Graduations are just around the corner, and I would assume that most high school seniors heading on to college next year have already picked their schools and are now navigating the treacherous waters of financial aid forms. However, ’tis the season, and with Catholic colleges somewhat in the news at the moment (and the realization that despite my thinking of myself as recently down from college I am in fact eight years out — with my eldest daughter likely heading off to college herself in eleven years) I thought it might be an appropriate time to assess the practicalities of Catholic higher education — or more properly, of higher education for Catholics.
In our social circle, I know a number of parents who proclaim that no child of theirs shall ever go to any but one of 3-5 approved, orthodox Catholic colleges. (The contents of these lists vary slightly depending on the speaker, but Thomas Aquinas, Steubenville, Ave Maria, Christendom, University of Dallas and Benedictine are names one hears often.) I find myself less of one mind on the question, in part because my wife and I both actually went to Steubenville (class of ’01). My goal here is not to advocate one specific course as the only wise one for serious Catholics, but to lay out the advantages and disadvantages of all. I think there are basically two sets of concerns that parents have in these discussions, moral and academic. I shall begin with the moral.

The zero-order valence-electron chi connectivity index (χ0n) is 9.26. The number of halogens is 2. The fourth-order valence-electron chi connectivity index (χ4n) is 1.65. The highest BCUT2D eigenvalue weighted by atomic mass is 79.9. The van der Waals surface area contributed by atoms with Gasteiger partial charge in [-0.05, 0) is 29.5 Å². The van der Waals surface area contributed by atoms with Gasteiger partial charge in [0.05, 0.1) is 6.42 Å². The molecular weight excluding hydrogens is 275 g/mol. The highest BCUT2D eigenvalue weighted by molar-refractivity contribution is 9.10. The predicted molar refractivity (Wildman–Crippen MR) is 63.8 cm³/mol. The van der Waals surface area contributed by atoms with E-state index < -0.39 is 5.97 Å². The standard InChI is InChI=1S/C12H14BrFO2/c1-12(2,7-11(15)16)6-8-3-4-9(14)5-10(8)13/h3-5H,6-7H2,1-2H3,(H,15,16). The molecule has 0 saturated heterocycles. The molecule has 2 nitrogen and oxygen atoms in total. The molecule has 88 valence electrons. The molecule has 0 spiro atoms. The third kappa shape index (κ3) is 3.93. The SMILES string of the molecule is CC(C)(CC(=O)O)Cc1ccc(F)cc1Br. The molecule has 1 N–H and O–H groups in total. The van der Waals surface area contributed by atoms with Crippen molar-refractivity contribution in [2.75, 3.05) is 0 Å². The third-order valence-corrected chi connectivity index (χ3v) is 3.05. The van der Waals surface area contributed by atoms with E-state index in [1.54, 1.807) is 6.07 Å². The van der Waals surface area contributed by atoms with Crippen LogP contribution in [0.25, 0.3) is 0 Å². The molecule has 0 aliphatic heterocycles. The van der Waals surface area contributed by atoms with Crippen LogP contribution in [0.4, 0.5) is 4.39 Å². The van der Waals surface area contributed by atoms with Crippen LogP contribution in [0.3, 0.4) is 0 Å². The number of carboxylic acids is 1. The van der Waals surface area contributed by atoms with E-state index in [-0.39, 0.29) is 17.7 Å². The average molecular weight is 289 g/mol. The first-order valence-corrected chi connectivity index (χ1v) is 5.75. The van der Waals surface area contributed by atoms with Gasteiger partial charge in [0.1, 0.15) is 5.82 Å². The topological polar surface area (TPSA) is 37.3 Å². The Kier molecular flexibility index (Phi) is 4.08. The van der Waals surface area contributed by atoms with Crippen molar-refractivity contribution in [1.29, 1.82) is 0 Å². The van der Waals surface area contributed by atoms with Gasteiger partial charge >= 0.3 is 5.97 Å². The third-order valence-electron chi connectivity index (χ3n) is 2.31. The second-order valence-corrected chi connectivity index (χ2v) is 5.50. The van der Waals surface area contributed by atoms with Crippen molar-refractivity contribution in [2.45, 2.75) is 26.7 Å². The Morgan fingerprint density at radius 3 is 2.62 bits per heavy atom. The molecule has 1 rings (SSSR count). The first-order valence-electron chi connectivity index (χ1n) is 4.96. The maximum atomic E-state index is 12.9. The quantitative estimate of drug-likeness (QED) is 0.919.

I don’t think it’s news to anyone at this point that if one takes living according to Christian moral precepts seriously in this day and age, one will fine oneself pretty well outside the cultural mainstream. Thus, Catholic parents who have spent the last eighteen years carefully bringing up their children in the faith and trying to protect them from the worst evils of the world shudder at the thought of their children being exposed to the massive amounts of drugs, sex and drunkenness floating around many of today’s college campuses.